Aragorn rose from his place by the small fire, “You shall not go alone; these woods are filled with surprises.”  He drew his sword and Legolas readied his bow with an arrow.  After charging Boromir and Gimli to protect the halflings with their very lives, the two disappeared silently into the wood without a backward glance.

The two warriors strode noiselessly in the direction of the lessening sobs.  They approached a small clearing with a large tree in the centre.  There, huddled against the far side, was a cloaked figure, still sniffling.

They tightened their grip on their weapons, and Aragorn called out, *You, there.  Stand up.*  The figure started, and a hooded head peered around the tree trunk, but no other motion was made.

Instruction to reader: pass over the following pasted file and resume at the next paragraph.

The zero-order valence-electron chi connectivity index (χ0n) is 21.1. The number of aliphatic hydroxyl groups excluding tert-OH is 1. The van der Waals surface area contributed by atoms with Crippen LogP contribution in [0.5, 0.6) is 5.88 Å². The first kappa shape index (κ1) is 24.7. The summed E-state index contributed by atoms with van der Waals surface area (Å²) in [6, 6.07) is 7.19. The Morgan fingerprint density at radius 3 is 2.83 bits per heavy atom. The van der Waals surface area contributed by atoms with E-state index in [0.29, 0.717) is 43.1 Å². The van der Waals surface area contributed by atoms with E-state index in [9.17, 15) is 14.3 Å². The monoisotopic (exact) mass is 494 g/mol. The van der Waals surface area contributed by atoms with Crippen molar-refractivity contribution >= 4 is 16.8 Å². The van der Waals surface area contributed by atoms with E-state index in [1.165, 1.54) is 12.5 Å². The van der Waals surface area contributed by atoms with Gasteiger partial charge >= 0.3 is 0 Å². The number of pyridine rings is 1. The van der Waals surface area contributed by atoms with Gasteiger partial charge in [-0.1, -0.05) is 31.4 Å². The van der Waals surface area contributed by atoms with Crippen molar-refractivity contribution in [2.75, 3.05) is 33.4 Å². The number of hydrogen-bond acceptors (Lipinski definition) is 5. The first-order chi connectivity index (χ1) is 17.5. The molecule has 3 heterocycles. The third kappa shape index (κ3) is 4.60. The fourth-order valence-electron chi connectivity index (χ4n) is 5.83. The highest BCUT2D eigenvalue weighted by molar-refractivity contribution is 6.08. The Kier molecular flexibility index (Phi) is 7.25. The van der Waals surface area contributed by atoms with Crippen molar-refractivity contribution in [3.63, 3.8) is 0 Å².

Legolas, watching from slightly behind and to the left, whispered, *Perhaps he does not speak Sindarin?*

Aragorn tried again, this time in Westron, “I said, you there. Stand up.”

Slowly, the figure rose to his feet, grasping a long staff, wearing a bag slung over his shoulder.  Walking around the tree, he came to a halt facing them, his back to the tree.  He braced his feet apart, and stood still, ready for a fight. Looking back and forth between the sword and the bow trained on him, the figure let out a resigned sign, straightened, and tossed the staff on the ground at their feet.

Aragorn and Legolas looked at each other, surprised at this unexpected gesture.  They turned back to study the unarmed figure, standing before them in the shade of the tree. If they stood side by side, he would only come to their shoulders.  The manner in which he stood indicated weariness.  The travellers boots were worn, the thick dark blue cloak was mud stained and frayed at the edges.

“Who are you?” Aragorn asked.